It’s warming up in Texas and snakes are out. Check before taking a seat on the toilet

Toilets and backyards could have slithering visitors soon as rattlesnake season begins in North Texas. A Fort Worth man posted a photo on social media site Next Door about a recent encounter with a snake that was caught trying to enter his home.

“Got this guy trapped entering my garage, luckily the pest control trap caught him on the way in. Might’ve saved me an ER visit,” the man wrote.

Experts say the reptiles will appear more as temperatures heat up in North Texas. Should you be worried? Here’s what to know about the snakes.

President of the Dallas-Fort Worth Herpetological Society Mark Pyle said rattlesnakes hibernate in the winter and emerge from their dens at the end of March when temperatures get to near 80 degrees in Texas.

“People and rattlesnakes enjoy the same temperatures so when it’s really nice for you to be outside and enjoy the sun, that’s when a lot of snakes like to be out too, “ he said.

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Pyle said finding a snake in a garage, toilet, or under the foundation of an old house is common because those are the places most rodents tend to be.

“They’re just trying to find a place to go hunting or hang out, especially younger ones because they haven’t had the experience to figure out where it’s hunting spots are.”

The Eastern massasauga and Western diamondback are the most common rattlesnake in North Texas. Although they can be spotted outside at any time of day, the snakes are most active in the early morning and late evening. There are over 105 species of snakes in Texas, and 15 are venomous.

Rattlesnakes tend to seek cool spots to avoid overheating in hot weather. They can be found under shady places like logs, rocks, large shrubs, and woodpiles.

An adult male red diamond rattlesnake is photographed at San Timoteo Canyon in Riverside County on March 18, 2024. (Christina House/Los Angeles Times/TNS)
An adult male red diamond rattlesnake is photographed at San Timoteo Canyon in Riverside County on March 18, 2024. (Christina House/Los Angeles Times/TNS)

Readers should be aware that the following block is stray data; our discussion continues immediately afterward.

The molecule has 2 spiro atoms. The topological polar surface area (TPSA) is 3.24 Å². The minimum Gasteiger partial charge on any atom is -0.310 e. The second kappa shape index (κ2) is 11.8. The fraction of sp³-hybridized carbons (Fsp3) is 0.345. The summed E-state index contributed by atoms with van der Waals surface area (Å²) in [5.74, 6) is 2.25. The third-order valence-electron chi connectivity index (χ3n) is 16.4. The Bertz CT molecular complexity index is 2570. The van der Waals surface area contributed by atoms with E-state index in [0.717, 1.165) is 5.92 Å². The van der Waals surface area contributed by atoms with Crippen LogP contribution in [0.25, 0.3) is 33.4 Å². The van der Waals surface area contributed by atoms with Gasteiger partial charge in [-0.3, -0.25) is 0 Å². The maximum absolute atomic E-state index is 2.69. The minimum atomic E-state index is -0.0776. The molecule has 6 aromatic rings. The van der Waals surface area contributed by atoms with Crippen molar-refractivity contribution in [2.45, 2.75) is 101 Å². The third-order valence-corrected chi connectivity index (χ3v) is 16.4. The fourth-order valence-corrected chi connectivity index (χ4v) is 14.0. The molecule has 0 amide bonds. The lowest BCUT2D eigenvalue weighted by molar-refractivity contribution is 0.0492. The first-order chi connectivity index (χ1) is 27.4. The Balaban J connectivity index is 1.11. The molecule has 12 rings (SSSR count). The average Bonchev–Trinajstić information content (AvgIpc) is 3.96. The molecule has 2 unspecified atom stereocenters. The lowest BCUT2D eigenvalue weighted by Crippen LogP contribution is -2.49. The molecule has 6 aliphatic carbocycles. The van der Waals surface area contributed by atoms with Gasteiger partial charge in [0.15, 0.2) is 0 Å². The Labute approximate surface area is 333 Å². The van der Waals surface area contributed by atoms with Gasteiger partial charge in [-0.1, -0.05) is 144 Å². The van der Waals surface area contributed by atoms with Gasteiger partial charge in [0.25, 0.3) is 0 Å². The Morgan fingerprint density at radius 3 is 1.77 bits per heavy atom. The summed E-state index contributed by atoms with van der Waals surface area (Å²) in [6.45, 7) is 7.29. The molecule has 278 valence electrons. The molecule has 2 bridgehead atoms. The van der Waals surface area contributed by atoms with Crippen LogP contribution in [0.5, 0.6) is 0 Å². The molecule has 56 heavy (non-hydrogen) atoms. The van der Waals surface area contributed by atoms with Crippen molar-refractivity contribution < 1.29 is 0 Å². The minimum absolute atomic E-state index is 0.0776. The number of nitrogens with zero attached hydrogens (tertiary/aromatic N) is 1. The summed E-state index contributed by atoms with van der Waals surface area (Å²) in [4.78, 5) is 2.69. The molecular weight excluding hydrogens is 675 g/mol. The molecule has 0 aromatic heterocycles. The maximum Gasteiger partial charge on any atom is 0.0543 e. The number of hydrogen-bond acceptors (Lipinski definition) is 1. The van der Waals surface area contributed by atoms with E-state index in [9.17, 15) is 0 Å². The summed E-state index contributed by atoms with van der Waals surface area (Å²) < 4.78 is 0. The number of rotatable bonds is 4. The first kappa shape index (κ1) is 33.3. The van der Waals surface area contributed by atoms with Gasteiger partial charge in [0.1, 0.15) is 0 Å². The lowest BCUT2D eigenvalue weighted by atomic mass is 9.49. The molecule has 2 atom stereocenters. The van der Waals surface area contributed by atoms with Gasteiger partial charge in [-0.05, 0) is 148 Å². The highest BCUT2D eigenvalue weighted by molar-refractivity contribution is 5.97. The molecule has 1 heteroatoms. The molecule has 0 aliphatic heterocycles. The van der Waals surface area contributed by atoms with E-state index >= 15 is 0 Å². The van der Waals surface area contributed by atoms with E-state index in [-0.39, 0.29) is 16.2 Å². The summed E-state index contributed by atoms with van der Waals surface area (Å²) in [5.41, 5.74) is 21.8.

Rattlesnakes are venomous, Pyle said, so if you see one you should move to a safe place.

“Get somewhere safe as soon as possible then snap a quick photo,” he said. “I would recommend going on to the ‘What kind of snake is this North Texas’ educational Facebook group and posting a picture and asking for some help.”

Pyle said the snake won’t bite you unless it feels threatened so upon spotting it, just leave it alone.

“You don’t need a warning sign for them to bite, just assume that if you’re in strike range you’re in danger,” the snake expert explained. “Rattlesnakes do rattle but they don’t always rattle before they strike.”

If you do get bitten by the snake Pyle recommends staying calm and taking off any piece of clothing around the bite because the area will swell.

“You can draw a circle around the bite site and put a time on there because that’ll help doctors later on to see what time you got bit,” Pyle said. Then every 15 minutes, you can mark the edge of swelling with a marker and put the time on that so when you get to the hospital, they can see how fast that progression is going.

If you’re on a hiking trail somewhere and don’t have access to a pen or marker, you can take photos of the bite with your phone and use its timestamp,” he said.

After marking the spots, Pyle said, you should call someone near by and have them take you to the hospital or call 911. He also recommends not driving because your blood pressure could drop or you could lose consciousness after the bite.

Here’s what not to do if bitten by a snake in Texas

Do not try to suck venom from the bite wound. Do not make cuts over the snake bite. Do not apply a tourniquet or other constricting device. Do not apply a cold pack or ice to the snake bite. Do not apply an electrical shock to the snake bite. Do not take pain reliever or other medications unless instructed to do so by a physician. Do not drink alcoholic beverages. Do not administer antivenom yourself.